The level of detail on some of them was quite extraordinary; the Press Day one was fascinating to look at. 🙂
Interesting! I think you mentioned that the murals were commissioned in 1989, not so very long ago, but due to the style some of them look many decades older, no strident colours….I like them.
The First Duwamish Bridge one looks ancient, Sue, all gentle, faded colours. It’s beautiful.
Great works and very well captured… 🙂
Thanks Drake, some of them were so huge it was pretty difficult to capture all the details. They’re pretty impressive. 🙂
Love the murals! Thanks for sharing 🙂
Glad you enjoyed my tour around the murals of West Seattle, Timothy. 🙂
Ailsa — Nice job of reporting on the Murals of W. Seattle. Love the looks and the history they visualize.
I love the spirit of them, Tom, what a great community initiative. 🙂
They are all so beautiful! Thanks for sharing!
So glad you enjoyed my little detour into West Seattle’s history 🙂
i am impressed how they have kept it clean all these years, free of graffiti and vandalism.. i especially like the bridge mural..
I know, Elizz, I was amazed, there wasn’t a scrap of graffiti to be seen.
Wonderful post … I lived in West Seattle for several years but it was before many of these were done. Love that you have included the history of each. Now I want to go back and see them for myself! Also, my stepson is a muralist in Seattle — he works with spray paint!
Ooh Paige, how wonderful. If you’re talking to your stepson in the near future, ask him the location of some of his work, I’d love to check them out. xxx
Great post Ailsa. I like that you included some shots w cars to give perspective. Well done.
Thanks Tina, I actually love that the cars and trash cans are placed in front of them, it gives them a strange gritty beauty.
Can’t believe that I have missed all those murals … amazing street art you have in your city. Thank you so much for sharing. *smile
Well you know I LOVE a bit of urban art so this is superb. My favourite mural #6 – as you say, so modern.
In recent years Edmonton, where I come from. has begun to ask companies or organizations to sponsor murals around the city. The murals help to stop graffiti and beautify what is usually a somewhat drab area of town. I wish I would have thought to take some pictures before we moved. Perhaps when we return for a visit sometime this year I will. You’ve also given me some thoughts about checking out the walls in our district towns for art!
Great pictures, they seem to leap right off the computer! 🙂
Great posts and I must visit them if I have chance to visit West Seattle. I really like the one at the carpark with a beach on it. Drivers must be careful not to crash into the beach….eh…wall!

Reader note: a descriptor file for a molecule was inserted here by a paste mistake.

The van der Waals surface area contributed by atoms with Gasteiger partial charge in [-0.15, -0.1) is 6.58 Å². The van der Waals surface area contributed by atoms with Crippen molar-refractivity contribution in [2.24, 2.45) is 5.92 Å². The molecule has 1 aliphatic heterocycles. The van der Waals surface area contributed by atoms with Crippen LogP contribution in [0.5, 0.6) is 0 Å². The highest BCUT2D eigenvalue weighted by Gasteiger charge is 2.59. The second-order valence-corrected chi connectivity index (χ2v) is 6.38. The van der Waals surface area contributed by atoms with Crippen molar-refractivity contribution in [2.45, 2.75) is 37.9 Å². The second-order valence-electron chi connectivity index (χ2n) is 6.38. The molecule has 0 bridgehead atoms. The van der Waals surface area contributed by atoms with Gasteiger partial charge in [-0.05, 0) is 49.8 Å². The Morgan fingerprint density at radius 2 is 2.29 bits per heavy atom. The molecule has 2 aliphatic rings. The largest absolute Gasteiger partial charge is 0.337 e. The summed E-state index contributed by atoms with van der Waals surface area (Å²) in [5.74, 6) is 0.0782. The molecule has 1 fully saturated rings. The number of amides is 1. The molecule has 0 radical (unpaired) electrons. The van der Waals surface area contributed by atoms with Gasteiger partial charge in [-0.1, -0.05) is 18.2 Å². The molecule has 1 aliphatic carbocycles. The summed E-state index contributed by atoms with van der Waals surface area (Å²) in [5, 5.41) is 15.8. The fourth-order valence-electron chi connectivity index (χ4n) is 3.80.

What a fun way to explore the city and I love your introduction to each mural! We have a mural society here in Edmonds that has sponsored 14 scenes from the city’s history around the downtown area and there are maps for guided walking tours. I keep meaning to follow the entire path, now I know I need to set a date. 🙂
I really like the way the show the city’s history and culture, fantastic!
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Very cool! I love murals!
I love street art, and I absolutely adore Seattle! One of my favorite cities in the US!
These murals are fascinating! I like that you did some close ups of some of these. There is so much detail and so much to see. Excellent photo expedition. 😉
Great! I visit West Seattle about once a year to visit my husband’s family – now I’ve got a goal in The Junction!
Twenty years ago was the first time I saw a wall mural like that in the middle of a street whilst in Rome ,Italy how I loved it and today in Jerusalem there are a few I enjoy but your blogpost has made me put Seattle on my list of travel places next time Im in the USA. Thank you.
These are really great murals, Ailsa. I love the bit of history that goes along with each one. Thanks for sharing. 🙂
Excellent post….absolutely love those murals and the period they depict.
All — quite wonderful. Great info too. Thanks. ‘Bank Day’ gave me a big chuckle. )Does anyone still say chuckle? 🙂
they are really beautiful, I hope there is a way to preserve them for the future, they tell great stories
Wonderful murals, and so many of them!
Lovely. I haven’t been to Seattle in years. Time to go back.
These are fascinating. I found a giant mural (60 feet by 17 ft) in the little town of Morley, near Leeds, UK, which I felt obliged to photograph (and post, on 28 April, trying out my newly-acquired 30 year old Olympus OM series camera for the first time).
Very cool! Thank you for sharing, Ailsa.